Grass vs Grass
What goes into making high quality grass-fed beef?
Black Angus cattle grazing (Source: fineartamerica.com)
There are countless articles that wade into the debate of grain fed/feedlot beef versus grass-fed beef. For the most part these articles cover the benefits of grass-fed beef over grain fed/feedlot beef, how it is better for the environment, better for your health, and some say tastier.
We are sure you have come across some pretty sad looking pieces of beef on super market shelves labelled as grass-fed without one ribbon of marbling running through it, maybe except a thin fat strip on a striploin, or a small eye of fat in a piece of ribeye. You may have even bought it thinking “how bad can it be?”, and we are sure it was pretty bad for many who took that chance, giving rise to the reputation that grass-fed beef is tough and flavorless.
At Meat Co. we as self-professed meat nerds and specialists we take our meats seriously, some say too seriously. For our inaugural article we will delve into the science and the most important factors that go into making high quality and great tasting grass fed beef.
What Factors Make for Great Tasting Beef?
The first thing most look for when buying a steak is the marbling. While marbling does have a large part to play in how tender a piece of steak can be it does not account for the flavor all that much. In fact, sometimes a steak could be extremely well marbled but leaves a lot to be desired in the flavor department. In the natural course of a cattle’s life marble is developed only after the fat cap has formed. This has implications for grass-fed beef. What if the cattle do not have steady and easy access to grass? This would mean that marbling will not develop. With that being said however, there are varieties of grass-fed beef that are not all that marbled but yet remain tender and tasty. This leads us to the next factor.
pH and Temperature Levels.
pH and temperature for a cattle carcass is another important factor that influences the eating quality of beef. The pH level for live cattle is 7.1 and will decline to a level where it cannot decline further. For a carcass it should pass through pH 6.0 between 15°C and 35°C. The decline in pH and temperature must decline through this ideal window if not it will result in poor eating quality. If the pH decline is too slow while the temperature declines, cold shortening will occur and will result in extremely tough meat. If the pH decline is too fast while the temperature is too high, heat shortening will occur which can also lead to toughness, pale and watery meat, and result in denaturing enzymes that help in the ageing process that help to make meat tender. For the farmer, this ultimately means that farmers should at all times minimize the stress their cattle are placed under. Treating their animals well and practicing high animal welfare will help in ensuring their cattle achieve an ideal pH-temperature decline when they are sent for slaughter.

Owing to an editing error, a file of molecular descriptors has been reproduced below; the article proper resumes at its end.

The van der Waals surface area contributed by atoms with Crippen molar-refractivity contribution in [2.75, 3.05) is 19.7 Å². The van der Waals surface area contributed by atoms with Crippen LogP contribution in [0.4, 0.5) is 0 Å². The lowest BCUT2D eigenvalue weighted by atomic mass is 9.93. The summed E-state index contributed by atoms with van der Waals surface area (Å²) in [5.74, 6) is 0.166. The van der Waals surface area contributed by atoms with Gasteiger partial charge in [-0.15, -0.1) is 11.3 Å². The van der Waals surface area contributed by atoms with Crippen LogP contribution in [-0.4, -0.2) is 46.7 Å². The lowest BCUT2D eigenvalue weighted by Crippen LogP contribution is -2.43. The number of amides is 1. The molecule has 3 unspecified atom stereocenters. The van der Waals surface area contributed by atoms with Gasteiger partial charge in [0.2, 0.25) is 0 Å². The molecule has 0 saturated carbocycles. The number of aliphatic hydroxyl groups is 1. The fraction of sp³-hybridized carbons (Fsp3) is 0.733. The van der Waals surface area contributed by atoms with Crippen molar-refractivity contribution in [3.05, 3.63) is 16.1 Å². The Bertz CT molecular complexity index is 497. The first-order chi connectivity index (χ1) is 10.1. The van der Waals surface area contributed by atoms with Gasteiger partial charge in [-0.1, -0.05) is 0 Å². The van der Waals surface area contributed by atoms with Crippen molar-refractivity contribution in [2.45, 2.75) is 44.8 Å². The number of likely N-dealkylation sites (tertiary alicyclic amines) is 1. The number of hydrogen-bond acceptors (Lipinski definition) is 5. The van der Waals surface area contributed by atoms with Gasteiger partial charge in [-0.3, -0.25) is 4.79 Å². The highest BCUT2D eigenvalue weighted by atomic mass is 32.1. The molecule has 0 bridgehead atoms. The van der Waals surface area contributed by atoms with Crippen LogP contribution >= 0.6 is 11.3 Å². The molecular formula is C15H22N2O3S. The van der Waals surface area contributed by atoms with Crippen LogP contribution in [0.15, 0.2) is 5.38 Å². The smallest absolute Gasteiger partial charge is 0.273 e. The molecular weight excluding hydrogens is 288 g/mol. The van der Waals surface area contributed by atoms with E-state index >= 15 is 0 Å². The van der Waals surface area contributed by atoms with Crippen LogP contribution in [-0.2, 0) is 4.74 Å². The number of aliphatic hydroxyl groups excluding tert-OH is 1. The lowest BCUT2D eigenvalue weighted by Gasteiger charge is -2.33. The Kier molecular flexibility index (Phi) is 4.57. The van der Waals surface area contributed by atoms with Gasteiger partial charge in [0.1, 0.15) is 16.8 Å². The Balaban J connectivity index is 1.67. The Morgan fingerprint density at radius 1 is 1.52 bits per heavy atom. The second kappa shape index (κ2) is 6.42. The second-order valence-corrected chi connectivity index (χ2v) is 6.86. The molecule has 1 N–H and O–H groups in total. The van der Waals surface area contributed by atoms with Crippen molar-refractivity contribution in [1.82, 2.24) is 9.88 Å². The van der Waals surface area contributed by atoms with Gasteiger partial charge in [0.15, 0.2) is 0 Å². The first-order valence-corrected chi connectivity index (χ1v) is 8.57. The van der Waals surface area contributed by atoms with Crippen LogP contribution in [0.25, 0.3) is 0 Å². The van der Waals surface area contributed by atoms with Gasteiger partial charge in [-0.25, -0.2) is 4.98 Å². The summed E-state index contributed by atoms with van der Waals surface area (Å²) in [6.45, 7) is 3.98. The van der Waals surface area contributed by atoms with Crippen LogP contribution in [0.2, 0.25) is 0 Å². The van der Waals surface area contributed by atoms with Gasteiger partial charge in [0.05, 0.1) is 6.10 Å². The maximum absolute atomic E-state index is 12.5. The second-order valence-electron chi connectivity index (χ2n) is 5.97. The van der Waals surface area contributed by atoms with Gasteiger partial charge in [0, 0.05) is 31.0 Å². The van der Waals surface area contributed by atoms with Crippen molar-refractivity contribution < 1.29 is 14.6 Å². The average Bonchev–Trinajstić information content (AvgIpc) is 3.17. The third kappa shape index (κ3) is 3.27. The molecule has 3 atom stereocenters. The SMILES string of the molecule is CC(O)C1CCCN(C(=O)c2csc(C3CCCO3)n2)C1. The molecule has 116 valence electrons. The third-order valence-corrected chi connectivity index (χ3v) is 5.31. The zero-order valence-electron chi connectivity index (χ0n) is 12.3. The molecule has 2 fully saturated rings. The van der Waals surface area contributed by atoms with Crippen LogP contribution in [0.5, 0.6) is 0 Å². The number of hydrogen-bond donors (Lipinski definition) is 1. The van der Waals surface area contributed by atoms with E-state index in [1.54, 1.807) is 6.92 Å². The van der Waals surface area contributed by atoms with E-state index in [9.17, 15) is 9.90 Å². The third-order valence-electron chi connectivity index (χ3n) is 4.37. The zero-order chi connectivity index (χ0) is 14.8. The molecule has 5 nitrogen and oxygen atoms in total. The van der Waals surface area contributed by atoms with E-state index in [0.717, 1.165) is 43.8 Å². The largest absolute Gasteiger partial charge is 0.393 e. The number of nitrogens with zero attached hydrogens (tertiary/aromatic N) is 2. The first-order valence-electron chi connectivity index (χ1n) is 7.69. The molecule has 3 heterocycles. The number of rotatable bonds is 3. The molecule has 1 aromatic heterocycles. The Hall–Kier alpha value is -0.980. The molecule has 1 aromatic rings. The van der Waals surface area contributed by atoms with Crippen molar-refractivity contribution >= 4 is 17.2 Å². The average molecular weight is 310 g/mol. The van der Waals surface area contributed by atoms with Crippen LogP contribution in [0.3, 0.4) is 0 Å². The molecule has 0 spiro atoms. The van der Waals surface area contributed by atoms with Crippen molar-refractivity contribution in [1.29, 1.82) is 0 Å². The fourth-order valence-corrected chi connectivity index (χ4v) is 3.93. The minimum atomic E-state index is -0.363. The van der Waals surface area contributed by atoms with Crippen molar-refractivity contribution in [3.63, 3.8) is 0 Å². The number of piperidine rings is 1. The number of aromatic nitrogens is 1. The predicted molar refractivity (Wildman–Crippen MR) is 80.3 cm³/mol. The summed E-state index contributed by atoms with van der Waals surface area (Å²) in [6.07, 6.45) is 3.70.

Another important factor in grading is called ossification, which measures the physiological maturity of cattle. As animals mature, cartilage present around bones fill with blood and develop into bone, and while as time passes an animal will naturally age, factors like nutrition and stress also affect ossification rates. The maturity of cattle plays an important part in eating quality. As cattle mature fibers in the meat become stronger and more rigid meaning that it will be tougher to break down while cooking resulting in tougher meat when it finally hits your plate. It is important to note that ossification cannot be reversed and farmers must take the utmost care over cattle nutrition and welfare. Again, when taking into account grass-fed cattle, giving them ample access to not only adequate pasture but the right kinds of grass will reduce stress and at the same time ensure optimum nutrition as well.
The three factors above are by no means the only three factors affecting the final eating quality of beef, be it grass or grain fed. What is clear is that cattle like any other animal require good care be it terms of nutrition or minimizing stress to result in the best eating quality, and it could be argued that grass-fed cattle farmers face more challenges compared to grain fed/feedlot farmers which will be covered below.
What if we told you that horrible experience with a grass-fed steak bought from a supermarket that made you swear off grass-fed beef for life was not entirely that supermarket’s fault? For many in the supply chain, beef is beef, not realizing that there are many options for great grass-fed beef.
But what many across the supply chain do not know is that the cheaper grass-fed option gets them cheaper cattle, which means lower quality. This cheaper beef – often referred to as commodity beef – comes from cattle that are just not able to produce the marbling that we are used to seeing in more expensive grass-fed and grain fed species.
Technically speaking, some cattle are just not genetically predisposed to converting grass into fat which is why some grass-fed beef has little to no marbling, and are also cheaper to breed and rear because farmers do not have to pay more for grain to feed these cattle. These cattle breeds which are leaner and less marbled include Brahman, Brangus, Gelbvieh and Braunvieh.
Brahman Cattle (Source: tomscattle.com)
So which breeds are more disposed to giving you a better marble at the end of the day? You have most probably heard of some them, Angus, Jersey, Hereford, Red Angus, Highlander, Murray Grey and Tarantaise, just to name a few. But wait you say, “I’ve definitely heard of Angus for sure, and in fact I usually hear of them being grain fed!”. This is where the pure economics of the cattle and beef industry comes into play.